In North America, zebra mussels took over lakes and rivers in the 1980s. The first recorded zebra mussel in North America was found in the Great Lakes in 1988 in Canada. Zebra mussels likely made their way to North America on ocean-going ships. These hardy mussels can live for many days or weeks in low temperatures. They commonly cover the underside of boats, docks, and anchors. Although small, they compete and suffocate native freshwater mussels in rivers.

Zebra Mussels Clustered on a Rock

Zebra mussels are an invasive species in the Brazos River.

©Dolores M. Harvey/Shutterstock.com

Largemouth Bass

Another animal in the Brazos River is the largemouth bass. These large bass are common fish in the river, like channel catfish, blue catfish, and sunfish. Largemouth bass are found all over the world, but they are native to parts of North America, including the eastern and central United States, northern Mexico, and southern Canada.

These large freshwater fish also have many names. For example, some people call largemouth bass, green trout, bucket mouth bass, Florida bass, Potter’s fish, or Widemouth bass. These fish eat small fish, amphibians, insects, and crawfish. Largemouth bass have some predators as well, but young largemouth bass are more vulnerable. Great blue herons and bald eagles consume mature largemouth bass.

Big Largemouth Bass

Largemouth bass are found all over the world, but they are native to parts of North America, including the eastern and central United States, northern Mexico, and southern Canada.

©Pierre Rebollar/Shutterstock.com

Texas River Cooters

Texas river cooters are freshwater turtles native to Texas. You can find them in many Texas rivers, not just the Brazos River. For example, they are common in the Guadalupe, San Bernard, and Colorado River basins. Interestingly, female Texas river cooters are larger than males. Their shells are green and can easily surpass 12 inches long. Young Texas river cooters are bright green. These river cooters also have unique yellow and black markings, but the markings fade as turtles age.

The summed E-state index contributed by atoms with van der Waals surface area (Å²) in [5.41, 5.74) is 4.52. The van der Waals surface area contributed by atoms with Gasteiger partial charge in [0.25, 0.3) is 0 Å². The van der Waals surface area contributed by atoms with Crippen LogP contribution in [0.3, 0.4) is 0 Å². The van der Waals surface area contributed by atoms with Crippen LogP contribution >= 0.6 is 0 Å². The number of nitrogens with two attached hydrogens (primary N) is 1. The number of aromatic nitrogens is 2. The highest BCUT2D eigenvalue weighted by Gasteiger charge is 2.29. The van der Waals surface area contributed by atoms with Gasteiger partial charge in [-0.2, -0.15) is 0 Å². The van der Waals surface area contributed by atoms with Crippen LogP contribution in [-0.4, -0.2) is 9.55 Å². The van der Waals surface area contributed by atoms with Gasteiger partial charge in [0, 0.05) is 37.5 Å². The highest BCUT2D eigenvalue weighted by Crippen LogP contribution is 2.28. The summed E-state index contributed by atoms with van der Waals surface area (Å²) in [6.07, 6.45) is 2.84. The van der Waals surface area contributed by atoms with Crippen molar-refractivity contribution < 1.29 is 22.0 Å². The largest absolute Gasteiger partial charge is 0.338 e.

Although Texas river cooters are powerful swimmers, they are typically spotted in shallow water or resting on branches protruding out of the water.

Texas river cooter

Texas river cooters are endemic to Texas. They are large and common turtles in the Brazos River.

©Bildagentur Zoonar GmbH/Shutterstock.com

Broad-banded Water Snakes

Last but not least on our list of animals found in the Brazos River is the broad-banded water snake. Its scientific name is Nerodia fasciata. This snake is also sometimes referred to as the southern water snake. They are native to the Midwest and Southeastern United States and can be found from Indiana to parts of Florida. Broad-banded water snakes are 24 to 42.1 inches long and are grey, green, or brown. As their name suggests, they also have dark crossbanding on their bodies. Some subspecies are so dark though, you can’t see the bands or markings.

Although these snakes are found throughout lakes and rivers, they also rest wrapped in low-hanging tree branches near water. Currently, there are three recognized subspecies of the broad-banded water snake, and all are found in Texas.

Broad-banded Water Snake

There are three recognized subspecies of the broad-banded water snake, and all are found in Texas.


Is it Safe to Swim in the Brazos River?

Wildlife is just one thing you should consider before taking a swim in any body of water. Some lakes and rivers are polluted and contaminated. You can get sick from swimming in the water or accidentally drinking it. But what about the Brazos River? Is the Brazos River safe to swim in? Only some lakes in the Brazos River basin are safe for swimming. Always look for signs that permit or don’t allow swimming. For example, some lakes and swimming holes have bacteria, which can increase your risk of waterborne exposure. This is more common in stagnant and still water.

The photo featured at the top of this post is © iStock.com/Hudley_Photography

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About the Author

Nixza Gonzalez is a writer at A-Z Animals primarily covering topics like travel, geography, plants, and marine animals. She has over six years of experience as a content writer and holds an Associate of Arts Degree. A resident of Florida, Nixza loves spending time outdoors exploring state parks and tending to her container garden.